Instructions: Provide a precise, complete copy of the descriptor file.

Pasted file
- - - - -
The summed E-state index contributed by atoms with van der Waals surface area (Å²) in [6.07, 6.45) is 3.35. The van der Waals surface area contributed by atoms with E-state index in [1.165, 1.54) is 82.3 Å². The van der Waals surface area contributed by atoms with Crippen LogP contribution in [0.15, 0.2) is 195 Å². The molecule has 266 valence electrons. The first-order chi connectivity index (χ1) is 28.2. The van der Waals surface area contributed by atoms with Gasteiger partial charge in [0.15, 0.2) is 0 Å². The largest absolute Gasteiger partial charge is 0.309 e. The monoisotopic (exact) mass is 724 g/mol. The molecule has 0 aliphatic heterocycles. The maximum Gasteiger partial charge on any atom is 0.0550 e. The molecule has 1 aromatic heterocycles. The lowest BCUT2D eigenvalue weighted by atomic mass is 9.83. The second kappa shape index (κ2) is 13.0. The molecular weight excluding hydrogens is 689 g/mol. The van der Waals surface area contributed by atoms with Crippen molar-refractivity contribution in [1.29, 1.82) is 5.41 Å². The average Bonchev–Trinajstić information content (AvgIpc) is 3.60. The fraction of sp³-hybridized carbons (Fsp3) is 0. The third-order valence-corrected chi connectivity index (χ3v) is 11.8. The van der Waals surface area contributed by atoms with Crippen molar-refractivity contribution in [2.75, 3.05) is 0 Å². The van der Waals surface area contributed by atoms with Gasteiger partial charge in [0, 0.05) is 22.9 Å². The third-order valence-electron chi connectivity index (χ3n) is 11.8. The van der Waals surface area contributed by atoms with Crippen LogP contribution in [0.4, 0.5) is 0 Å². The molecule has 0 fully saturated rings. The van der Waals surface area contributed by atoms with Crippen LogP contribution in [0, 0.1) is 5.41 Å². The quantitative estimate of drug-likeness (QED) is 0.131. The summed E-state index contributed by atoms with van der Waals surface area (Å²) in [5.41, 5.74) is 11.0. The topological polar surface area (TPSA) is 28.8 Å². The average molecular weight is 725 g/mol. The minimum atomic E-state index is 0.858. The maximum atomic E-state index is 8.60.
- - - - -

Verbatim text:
The summed E-state index contributed by atoms with van der Waals surface area (Å²) in [6.07, 6.45) is 3.35. The van der Waals surface area contributed by atoms with E-state index in [1.165, 1.54) is 82.3 Å². The van der Waals surface area contributed by atoms with Crippen LogP contribution in [0.15, 0.2) is 195 Å². The molecule has 266 valence electrons. The first-order chi connectivity index (χ1) is 28.2. The van der Waals surface area contributed by atoms with Gasteiger partial charge in [0.15, 0.2) is 0 Å². The largest absolute Gasteiger partial charge is 0.309 e. The monoisotopic (exact) mass is 724 g/mol. The molecule has 0 aliphatic heterocycles. The maximum Gasteiger partial charge on any atom is 0.0550 e. The molecule has 1 aromatic heterocycles. The lowest BCUT2D eigenvalue weighted by atomic mass is 9.83. The second kappa shape index (κ2) is 13.0. The molecular weight excluding hydrogens is 689 g/mol. The van der Waals surface area contributed by atoms with Crippen molar-refractivity contribution in [1.29, 1.82) is 5.41 Å². The average Bonchev–Trinajstić information content (AvgIpc) is 3.60. The fraction of sp³-hybridized carbons (Fsp3) is 0. The third-order valence-corrected chi connectivity index (χ3v) is 11.8. The van der Waals surface area contributed by atoms with Crippen molar-refractivity contribution in [2.75, 3.05) is 0 Å². The van der Waals surface area contributed by atoms with Gasteiger partial charge in [0, 0.05) is 22.9 Å². The third-order valence-electron chi connectivity index (χ3n) is 11.8. The van der Waals surface area contributed by atoms with Crippen LogP contribution in [0.4, 0.5) is 0 Å². The molecule has 0 fully saturated rings. The van der Waals surface area contributed by atoms with Crippen LogP contribution in [0, 0.1) is 5.41 Å². The quantitative estimate of drug-likeness (QED) is 0.131. The summed E-state index contributed by atoms with van der Waals surface area (Å²) in [5.41, 5.74) is 11.0. The topological polar surface area (TPSA) is 28.8 Å². The average molecular weight is 725 g/mol. The minimum atomic E-state index is 0.858. The maximum atomic E-state index is 8.60.